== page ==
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Miami trustees consider Title IX

12/14/1998

Miami University trustees today (Friday, Dec. 11) heard reports on what to do about Title IX, the federal law that mandates equal opportunities for men and women in intercollegiate athletics.

"We have a very difficult situation here. I want to assure everyone that this board will work for a solution, being as fair and equitable to all parties as we can," said Richard A. Farmer, chair of the Miami board of trustees.

Miami's intercollegiate athletic program is facing a projected annual deficit of $893,000, even if--as previously recommended by a university-wide committee--wrestling and indoor track are phased out, said Edward J. Demske, senior vice president for finance and university services.

Assuming long-term aggressive fund-raising and marketing efforts are successful and raise an additional $500,000 annually, the athletic program's yearly deficit is still expected to total more than $393,000. The only alternative for dealing with the shortfall is to eliminate additional men's sports, Demske reported.

Miami's situation is similar to that at other institutions, said Joel Maturi, director of intercollegiate athletics. "We have a cloud hanging over us until a plan is in place. We will accept any decision that you come to."

The Mid-American Conference requires Miami to provide men's teams in baseball, basketball and football, said Demske, who estimated Miami could save from $297,000 to $278,000 annually by phasing out three men's sports from a group of four--golf, soccer, swimming and tennis.

No current athletes would lose scholarships and every effort would be made to assist coaches in any sport that is eliminated, Demske said.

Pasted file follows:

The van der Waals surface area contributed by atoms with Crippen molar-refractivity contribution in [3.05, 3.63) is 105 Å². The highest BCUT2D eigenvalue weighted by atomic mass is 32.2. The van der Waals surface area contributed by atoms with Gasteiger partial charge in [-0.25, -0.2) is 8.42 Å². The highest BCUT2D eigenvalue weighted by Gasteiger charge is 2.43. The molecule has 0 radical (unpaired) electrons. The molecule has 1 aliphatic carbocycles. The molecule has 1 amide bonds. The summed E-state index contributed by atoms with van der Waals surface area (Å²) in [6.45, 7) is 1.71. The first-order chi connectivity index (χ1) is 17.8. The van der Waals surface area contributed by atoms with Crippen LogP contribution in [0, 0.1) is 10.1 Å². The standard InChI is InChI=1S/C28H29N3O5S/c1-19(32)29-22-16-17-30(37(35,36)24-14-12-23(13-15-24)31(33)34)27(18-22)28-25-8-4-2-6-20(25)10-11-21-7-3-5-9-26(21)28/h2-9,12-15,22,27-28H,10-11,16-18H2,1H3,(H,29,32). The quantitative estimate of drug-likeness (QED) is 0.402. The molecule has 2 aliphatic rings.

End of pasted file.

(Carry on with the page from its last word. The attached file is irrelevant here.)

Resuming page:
"Regrettably, the university is in a budgetary and legal situation where eliminating men's sports is imminent," Demske said. "This is the time for alumni and friends who are proud of Miami's athletic traditions to provide financial support via season ticket purchases, annual gifts and the creation of endowments."

Action by trustees on Title IX compliance could be as early as the Feb. 5 meeting.

Trustees also:

  • Approved establishing a quasi-endowment to fund future improvements to residence and dining halls with a surplus $1 million from previously issued bonds. Falling interest rates have created the surplus, university officials said.

  • Approved spending about $25,000 to be matched by $25,000 from the Ohio Board of Regents to develop construction cost estimates for a proposed child care center on the Oxford campus. The expenditure does not commit the university to building the center, but will make more detailed analysis possible.

  • Approved contracts totaling more than $2 million for construction projects on the university's three campuses.

    Projects included: $672,833 for air conditioning improvement on the Hamilton campus; $433,397 for modifications to meet Americans with Disability Act requirements at the Center for Performing Arts and Millett Assembly Hall; $354,772 for the first phase of the Hughes Hall rehabilitation; $323,690 for water piping and fire hydrant upgrades at Miami Middletown; and $309,990 for steam supply and condensate return lines from the steam tunnel at the Oxford campus to Williams Hall.

    Background on Title IX's implications for Miami and the athletic policy committee's recommendations can be found at http://www.muohio.edu/npio/title9/reportresponse/.

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